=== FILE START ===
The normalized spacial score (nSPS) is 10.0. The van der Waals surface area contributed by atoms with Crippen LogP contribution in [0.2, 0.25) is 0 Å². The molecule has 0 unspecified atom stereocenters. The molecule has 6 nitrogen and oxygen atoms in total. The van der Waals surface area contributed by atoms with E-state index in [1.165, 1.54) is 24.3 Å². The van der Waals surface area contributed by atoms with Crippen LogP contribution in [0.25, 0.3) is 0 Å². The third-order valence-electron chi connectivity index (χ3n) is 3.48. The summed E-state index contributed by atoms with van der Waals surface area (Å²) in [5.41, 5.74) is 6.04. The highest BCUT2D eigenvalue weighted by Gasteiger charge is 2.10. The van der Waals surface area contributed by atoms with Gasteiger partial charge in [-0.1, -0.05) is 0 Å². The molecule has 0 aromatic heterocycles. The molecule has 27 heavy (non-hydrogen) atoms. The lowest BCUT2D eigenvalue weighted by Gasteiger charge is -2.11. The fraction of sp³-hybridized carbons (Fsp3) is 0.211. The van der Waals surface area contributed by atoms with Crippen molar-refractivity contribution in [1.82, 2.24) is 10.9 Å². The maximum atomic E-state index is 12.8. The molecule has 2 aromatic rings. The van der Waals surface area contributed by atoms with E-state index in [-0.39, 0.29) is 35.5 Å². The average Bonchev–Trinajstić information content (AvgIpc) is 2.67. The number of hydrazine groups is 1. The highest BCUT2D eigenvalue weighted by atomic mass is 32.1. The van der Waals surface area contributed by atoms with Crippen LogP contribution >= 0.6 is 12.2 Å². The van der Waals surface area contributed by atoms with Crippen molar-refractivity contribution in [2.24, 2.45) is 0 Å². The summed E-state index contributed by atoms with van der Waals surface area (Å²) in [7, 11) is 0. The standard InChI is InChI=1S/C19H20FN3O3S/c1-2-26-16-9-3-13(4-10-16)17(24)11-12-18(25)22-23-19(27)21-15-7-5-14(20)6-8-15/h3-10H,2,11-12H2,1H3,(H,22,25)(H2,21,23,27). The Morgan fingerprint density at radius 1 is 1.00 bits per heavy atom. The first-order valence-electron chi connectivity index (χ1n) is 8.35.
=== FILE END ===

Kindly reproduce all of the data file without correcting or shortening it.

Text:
The normalized spacial score (nSPS) is 10.0. The van der Waals surface area contributed by atoms with Crippen LogP contribution in [0.2, 0.25) is 0 Å². The molecule has 0 unspecified atom stereocenters. The molecule has 6 nitrogen and oxygen atoms in total. The van der Waals surface area contributed by atoms with E-state index in [1.165, 1.54) is 24.3 Å². The van der Waals surface area contributed by atoms with Crippen LogP contribution in [0.25, 0.3) is 0 Å². The third-order valence-electron chi connectivity index (χ3n) is 3.48. The summed E-state index contributed by atoms with van der Waals surface area (Å²) in [5.41, 5.74) is 6.04. The highest BCUT2D eigenvalue weighted by Gasteiger charge is 2.10. The van der Waals surface area contributed by atoms with Gasteiger partial charge in [-0.1, -0.05) is 0 Å². The molecule has 0 aromatic heterocycles. The molecule has 27 heavy (non-hydrogen) atoms. The lowest BCUT2D eigenvalue weighted by Gasteiger charge is -2.11. The fraction of sp³-hybridized carbons (Fsp3) is 0.211. The van der Waals surface area contributed by atoms with Crippen molar-refractivity contribution in [1.82, 2.24) is 10.9 Å². The maximum atomic E-state index is 12.8. The molecule has 2 aromatic rings. The van der Waals surface area contributed by atoms with E-state index in [-0.39, 0.29) is 35.5 Å². The average Bonchev–Trinajstić information content (AvgIpc) is 2.67. The number of hydrazine groups is 1. The highest BCUT2D eigenvalue weighted by atomic mass is 32.1. The van der Waals surface area contributed by atoms with Crippen LogP contribution >= 0.6 is 12.2 Å². The van der Waals surface area contributed by atoms with Crippen molar-refractivity contribution in [2.24, 2.45) is 0 Å². The summed E-state index contributed by atoms with van der Waals surface area (Å²) in [7, 11) is 0. The standard InChI is InChI=1S/C19H20FN3O3S/c1-2-26-16-9-3-13(4-10-16)17(24)11-12-18(25)22-23-19(27)21-15-7-5-14(20)6-8-15/h3-10H,2,11-12H2,1H3,(H,22,25)(H2,21,23,27). The Morgan fingerprint density at radius 1 is 1.00 bits per heavy atom. The first-order valence-electron chi connectivity index (χ1n) is 8.35.